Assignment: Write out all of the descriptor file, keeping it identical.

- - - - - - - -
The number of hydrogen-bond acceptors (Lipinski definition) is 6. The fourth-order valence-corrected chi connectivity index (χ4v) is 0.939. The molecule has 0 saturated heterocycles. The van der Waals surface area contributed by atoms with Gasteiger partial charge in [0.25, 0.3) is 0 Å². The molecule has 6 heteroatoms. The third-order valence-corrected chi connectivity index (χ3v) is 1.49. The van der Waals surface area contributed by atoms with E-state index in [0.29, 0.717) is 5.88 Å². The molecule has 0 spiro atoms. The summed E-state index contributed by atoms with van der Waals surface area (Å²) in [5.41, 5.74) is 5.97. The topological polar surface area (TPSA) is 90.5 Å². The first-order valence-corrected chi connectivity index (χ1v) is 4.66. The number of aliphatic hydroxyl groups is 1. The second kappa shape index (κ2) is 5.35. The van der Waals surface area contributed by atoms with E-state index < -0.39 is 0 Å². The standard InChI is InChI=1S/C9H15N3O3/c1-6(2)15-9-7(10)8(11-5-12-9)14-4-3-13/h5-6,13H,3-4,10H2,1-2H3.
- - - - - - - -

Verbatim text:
The number of hydrogen-bond acceptors (Lipinski definition) is 6. The fourth-order valence-corrected chi connectivity index (χ4v) is 0.939. The molecule has 0 saturated heterocycles. The van der Waals surface area contributed by atoms with Gasteiger partial charge in [0.25, 0.3) is 0 Å². The molecule has 6 heteroatoms. The third-order valence-corrected chi connectivity index (χ3v) is 1.49. The van der Waals surface area contributed by atoms with E-state index in [0.29, 0.717) is 5.88 Å². The molecule has 0 spiro atoms. The summed E-state index contributed by atoms with van der Waals surface area (Å²) in [5.41, 5.74) is 5.97. The topological polar surface area (TPSA) is 90.5 Å². The first-order valence-corrected chi connectivity index (χ1v) is 4.66. The number of aliphatic hydroxyl groups is 1. The second kappa shape index (κ2) is 5.35. The van der Waals surface area contributed by atoms with E-state index < -0.39 is 0 Å². The standard InChI is InChI=1S/C9H15N3O3/c1-6(2)15-9-7(10)8(11-5-12-9)14-4-3-13/h5-6,13H,3-4,10H2,1-2H3.